The thing about Japanese convenience stores is that they’re awesome. Called conbini, sometimes spelled konbini, Americans won’t believe this, but conbini are respectable social centers that serve high quality packaged and delicious fresh food that you actually want to eat, rather than avoid. Open 24 hours, three main chains dominate 90% of the Japanese marketplace: 7-Eleven, Lawson, and Family Mart, with Ministop, Daily Yamazaki, Seico, Poplar, and Circle K Sunkus making up the rest. Around 55,000 conbini operate in Japan. Mostly a get-it-and-go operation, you buy your crisp, cheese-stuffed croquettes, spongy green tea cream roll and egg salad sandwich to take to work or the park or home. Some stores provide a few stools by a counter so customers can eat inside, maybe a few small tables, but space is tight and expensive in urban Japan. Where many rural and suburban convenience stores have enough property to dedicate to outside seating or parking, fewer stores in the centers of large dense cities like Tokyo, Osaka, and Kyoto do. Somehow this FamilyMart in central Kyoto had enough room to provide five round, white plastic tables out front for customers. It was the space that would be a parking lot in America.

More… “Conbini Life: Kyoto, Japan”

Circumventing dead mom and wife tropes in Louder than Bombs

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There was an older man at a dinner party, relaying the history of his marriages. His first one, he told us, was a disaster. He was too young, she was too young. It lasted only a few years and then it ended angrily. He thought he’d never remarry, but then he decided he wanted to have a child. He married another woman, who turned out not to want children, but, he assured us, he eventually “wore her down.”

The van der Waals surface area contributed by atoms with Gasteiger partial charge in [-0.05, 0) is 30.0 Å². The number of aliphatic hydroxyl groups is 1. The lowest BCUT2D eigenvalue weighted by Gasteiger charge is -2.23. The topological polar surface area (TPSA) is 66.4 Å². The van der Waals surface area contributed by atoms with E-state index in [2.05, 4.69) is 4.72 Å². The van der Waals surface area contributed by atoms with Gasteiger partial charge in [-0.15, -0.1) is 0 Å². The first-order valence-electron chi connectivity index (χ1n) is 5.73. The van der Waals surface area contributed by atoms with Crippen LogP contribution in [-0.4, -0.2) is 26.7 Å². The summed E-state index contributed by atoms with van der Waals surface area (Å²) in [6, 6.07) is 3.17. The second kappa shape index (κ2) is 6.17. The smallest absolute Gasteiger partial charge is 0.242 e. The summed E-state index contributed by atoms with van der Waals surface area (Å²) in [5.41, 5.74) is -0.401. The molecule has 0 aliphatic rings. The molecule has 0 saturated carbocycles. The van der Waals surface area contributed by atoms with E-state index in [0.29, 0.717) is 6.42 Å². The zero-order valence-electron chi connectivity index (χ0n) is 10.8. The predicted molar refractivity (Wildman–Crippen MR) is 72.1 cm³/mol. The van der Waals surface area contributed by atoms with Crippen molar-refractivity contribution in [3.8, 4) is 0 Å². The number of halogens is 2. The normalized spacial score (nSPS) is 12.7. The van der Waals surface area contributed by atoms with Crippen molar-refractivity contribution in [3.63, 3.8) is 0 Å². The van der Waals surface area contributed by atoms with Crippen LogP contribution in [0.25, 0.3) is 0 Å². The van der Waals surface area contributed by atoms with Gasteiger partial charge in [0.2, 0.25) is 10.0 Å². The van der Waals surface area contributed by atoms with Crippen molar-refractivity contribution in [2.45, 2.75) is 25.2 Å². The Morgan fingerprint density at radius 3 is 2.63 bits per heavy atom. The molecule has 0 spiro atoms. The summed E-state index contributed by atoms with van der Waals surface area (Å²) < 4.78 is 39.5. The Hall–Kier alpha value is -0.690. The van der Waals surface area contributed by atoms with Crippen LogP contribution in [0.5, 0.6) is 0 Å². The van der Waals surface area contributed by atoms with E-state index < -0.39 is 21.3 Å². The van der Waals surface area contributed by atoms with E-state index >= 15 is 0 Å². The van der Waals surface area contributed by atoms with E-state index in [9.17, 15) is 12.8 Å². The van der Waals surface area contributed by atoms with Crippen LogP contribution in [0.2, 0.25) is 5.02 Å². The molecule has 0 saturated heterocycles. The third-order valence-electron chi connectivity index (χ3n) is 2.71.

There are all sorts of struggles that take place within a marriage. Conflicting desires create situations without the possibility of compromise and so one partner tries to overpower the other’s will. Wives do this as well as husbands. But there was something about the way the story was told that caused the women at the table to immediately exchange worried looks and inhale deeply at the words “wore her down.” He wanted a child, but for that he needed a woman’s body. He procured a woman’s body, and when that body was not compliant, he forced compliance through manipulation and control. The man was a writer, and so I am making the assumption that he told this story with a particular intention and that that intention could be analyzed. I understand that this is probably unfair.

More… “No Giggling Ghost”

A nostalgic look at The Blues Project's Danny Kalb

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When I was 13 or 14 I spent a certain amount of time in my local record store in suburban Connecticut contemplating the cover of Projections by the Blues Project: five proto-hippies hanging out on the corner looking slick with their polka dot shirts and sideburns. And that guy with the coolly arrogant stare with his finger hooked in his belt loop – who was that? Kooper, the most famous one, I recognized from his association with Bob Dylan, and Katz I knew from the covers of two Blood, Sweat and Tears albums, a band that had even then achieved far more success than the already defunct Blues Project. But the swaggering hipster who caught my eye – that was Danny.